U27 24th June 1936 Atlantic patrol in August 1939. Sank fishing boats Davara & Rudyard Kipling on 13th and 16th September. Sunk by depth charges from HMS Fortune and HMS Forester on 20th September 1939. No casualties.
U28 14th July 1936 Atlantic patrol from August 1939 west of Ireland sinking MV Vancouver City on 14th September. Sank MV Sliedrecht on 17th November then SS Royston Grange on 25th. Laid mines near Swansea in December which sank SS Protesilaus on 21st Jan 1940. Patrolled English Channel in February 1940 and sank SS P Margaronis and MV Eulota on 9th and 11th March respectively. Atlantic patrol again in May 1940 then sank SS Sarmatia, SS Adamandios Georgandis and SS Prunella on 18th, 19th and 21st June. Patrolling off the Minch in August she sank SS Eva on 27th and SS Kyno on 28th. Sank SS Mardinian in convoy SC2 on 9th September and SS Maas in convoy OA210 on 11th. Became training ship in November 1940 and sank on 17th March 1944.
U29 29th August 1939 Atlantic patrol in August 1939 sinking MV Regent Tiger on 8th September. Neptunia sunk on 13th and MV British Influence on 14th. Scuttled on 4th May 1945. HMS Courageous was sunk on 17th September off Ireland - 518 crew died. Laid mines in Bristol Channel in February 1940 which sank SS Cato on 3rd March. SS Thurston and MV Pacific Reliance sunk on 4th March 1940. Used to transport small arms and ammo to Norway in April. 26th June she sank SS Dimitris and on 1st July sank SS Adamastos. SS Santa Margarita and MV Athellaird were sunk on 2nd July 1940. Patrolling west coast of Britain she sank SS Eurymedon on 25th September. Became training ship in January 1941 until scuttled on 4th May 1945.
U30 1936/37 Scuttled just before the war ended.
U31 1936/37 Lost sometime during the war.
U32 1936/37 Lost sometime during the war.
U33 1936/37 Lost sometime during the war.
U34 1936/37 Lost sometime during the war.
U35 1936/37 Lost sometime during the war.
U36 1936/37 Lost sometime during the war.
U56 1938/9 Lost at sea during the war.
U57 1938/9 Scuttled in May 1945.
U58 1938/9 Scuttled in May 1945.
U59 1938/9 Surrendered in May 1945.
U60 1938/9 Scuttled in May 1945.
U61 1938/9 Scuttled in May 1945.
U62 1938/9 Scuttled in May 1945.
U63 1938/9 Lost at sea during the war.
U93 launched 8th June 1940 Sunk By HMS Hesperus by depth charges 15th January 1941
U120 1940 Scuttled towards the end of the war.
U121 1940 Scuttled towards the end of the war.
U137 1940 Scuttled in May 1945.
U138 1940 Lost at sea during the war.
U139 1940 Scuttled in May 1945.
U140 1940 Scuttled in May 1945.
U141 1940 Scuttled in May 1945.
U142 1940 Scuttled in May 1945.
U143 1940 Surrendered in May 1945.
U144 1940 Lost at sea during the war.
U145 1940 Surrendered in May 1945.
U146 1940 Scuttled in May 1945.
U147 1940 Lost at sea during the war.
U148 1940 Scuttled in May 1945.
U149 1940 Surrendered in May 1945.
U150 1940 Surrendered in May 1945.
U151 1940 Scuttled in May 1945.
U152 1940 Scuttled in May 1945.

The Coning Tower of U-552.    Identified by Carl Proctor.  

U-552 returning from a patrol off the coast of America in 1942.   Wearing the white cap is Kapitanleutnant Topp.  Thanks to Carl Proctor for the image and the information

The Captain of a German U-Boat

Unknown U-boat.  If you have any information :  USE OUR MESSAGE FORM 

 
 

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AVIATION PRINTS

Click above to see all of our aviation art index - Eight random half price aviation items are displayed to the right.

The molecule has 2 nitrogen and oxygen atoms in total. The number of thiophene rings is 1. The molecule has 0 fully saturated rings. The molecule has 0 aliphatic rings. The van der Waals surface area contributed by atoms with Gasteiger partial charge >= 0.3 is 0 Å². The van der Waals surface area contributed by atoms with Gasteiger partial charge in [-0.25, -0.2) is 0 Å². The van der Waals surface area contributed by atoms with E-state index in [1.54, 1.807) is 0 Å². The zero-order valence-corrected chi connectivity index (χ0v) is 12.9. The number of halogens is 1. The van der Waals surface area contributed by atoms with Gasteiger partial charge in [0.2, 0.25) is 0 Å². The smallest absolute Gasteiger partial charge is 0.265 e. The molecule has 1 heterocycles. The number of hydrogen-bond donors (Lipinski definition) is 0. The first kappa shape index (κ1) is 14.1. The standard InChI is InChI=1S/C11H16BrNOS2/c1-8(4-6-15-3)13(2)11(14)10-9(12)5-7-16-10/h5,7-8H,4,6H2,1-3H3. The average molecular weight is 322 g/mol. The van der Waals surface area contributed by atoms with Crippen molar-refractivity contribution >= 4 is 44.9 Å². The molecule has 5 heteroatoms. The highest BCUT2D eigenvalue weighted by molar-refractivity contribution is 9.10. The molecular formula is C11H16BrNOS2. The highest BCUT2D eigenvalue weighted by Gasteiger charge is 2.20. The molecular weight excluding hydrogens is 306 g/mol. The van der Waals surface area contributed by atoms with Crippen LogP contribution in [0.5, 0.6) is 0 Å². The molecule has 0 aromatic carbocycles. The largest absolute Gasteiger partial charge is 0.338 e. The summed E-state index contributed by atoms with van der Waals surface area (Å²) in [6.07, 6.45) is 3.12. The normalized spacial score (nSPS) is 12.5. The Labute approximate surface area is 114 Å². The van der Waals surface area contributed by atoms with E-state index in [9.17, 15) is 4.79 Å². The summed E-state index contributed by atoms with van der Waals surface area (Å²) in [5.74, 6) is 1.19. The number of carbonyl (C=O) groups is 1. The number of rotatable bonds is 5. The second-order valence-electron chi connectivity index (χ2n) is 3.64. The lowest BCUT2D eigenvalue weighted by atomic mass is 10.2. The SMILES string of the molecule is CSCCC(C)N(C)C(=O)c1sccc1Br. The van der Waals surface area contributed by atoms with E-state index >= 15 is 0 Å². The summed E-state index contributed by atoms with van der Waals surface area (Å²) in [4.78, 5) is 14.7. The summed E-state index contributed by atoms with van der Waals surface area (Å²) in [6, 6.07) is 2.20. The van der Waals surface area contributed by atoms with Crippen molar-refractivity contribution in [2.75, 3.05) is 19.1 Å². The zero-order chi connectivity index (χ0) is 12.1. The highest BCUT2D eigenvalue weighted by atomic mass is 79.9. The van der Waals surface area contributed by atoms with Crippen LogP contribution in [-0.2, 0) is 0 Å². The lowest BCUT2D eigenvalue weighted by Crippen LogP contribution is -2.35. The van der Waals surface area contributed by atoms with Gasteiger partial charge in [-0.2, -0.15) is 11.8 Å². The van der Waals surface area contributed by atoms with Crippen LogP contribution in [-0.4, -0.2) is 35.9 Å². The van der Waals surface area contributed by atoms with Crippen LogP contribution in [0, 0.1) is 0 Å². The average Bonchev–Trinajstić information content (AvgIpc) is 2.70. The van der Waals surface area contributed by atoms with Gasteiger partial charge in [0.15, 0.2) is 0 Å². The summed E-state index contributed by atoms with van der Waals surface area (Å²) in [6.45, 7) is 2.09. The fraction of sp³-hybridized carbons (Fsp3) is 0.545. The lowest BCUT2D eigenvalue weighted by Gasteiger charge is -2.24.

Some Current Half Price Aviation Art Offers

 On 20th October 1943, Wildcat and Avenger aircraft from the Carrier US Core, on patrol north of the Azores, surprised U378, a type VIIC U-boat which had been active in that area. The element of surprise was so complete that the submarines guns remained unmanned throughout the action.
The Element of Surprise by Robert Barbour.
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 Pushing the concept of the Spitfire almost to the limit, the sleek F Mk212 represented the ultimate in fighter design at the end of the Second World War.  Powered by the mighty Griffon 61 engine driving a five blade propeller, its armament consisted of four 20mm British Hispano Cannon, two in each wing.  This example is LA200 (DL-E) of 91 Sqn in 1945.

Spitfire F Mk21 by Ivan Berryman.
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 Hawker Hurricane IIc of top Czech ace Flt. Lt. K.M. Kuttlewascher, No.1 Fighter Squadron on a night intruder sortie from RAF Tangmere. On this mission he destroyed three Heinkel IIIs over their own airfield, St. Andre, in occupied France.

Night Reaper, 4th May 1942 by David Pentland. (D)
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 Flying his last mission with his old mount, Hawker Tempest EJ762, fresh from repair after being damaged by flak, David Fairbanks found himself embroiled in a fierce battle with Messerschmitt Bf109s on 17th December 1944.  In the course of the combat, Fairbanks shot down two of the enemy aircraft and damaged another before returning safely.

Foob Fairbanks - The Terror of the Rhine by Ivan Berryman. (AP)
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 Tribute to the ground crew of Bomber Command. Ground crew inspect and prepare the engines of a Stirling bomber as it is refuelled in preparation for that nights mission.

Stirling Work by Ivan Berryman. (Y)
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 Guy Gibsons Lancaster having unsuccessfully dropped its bomb, draws enemy fire from the aircraft of Sqn Ldr Young as his bomb explodes spectacularly on the Mohne Dam during the audacious Dams Raids of 16th/17th May 1943.

The Night They Broke the Dams - Operation Chastise by Ivan Berryman.
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 A Focke-Wulf 190 claims another victim, a lone B17 in the skies over the Western front in 1944.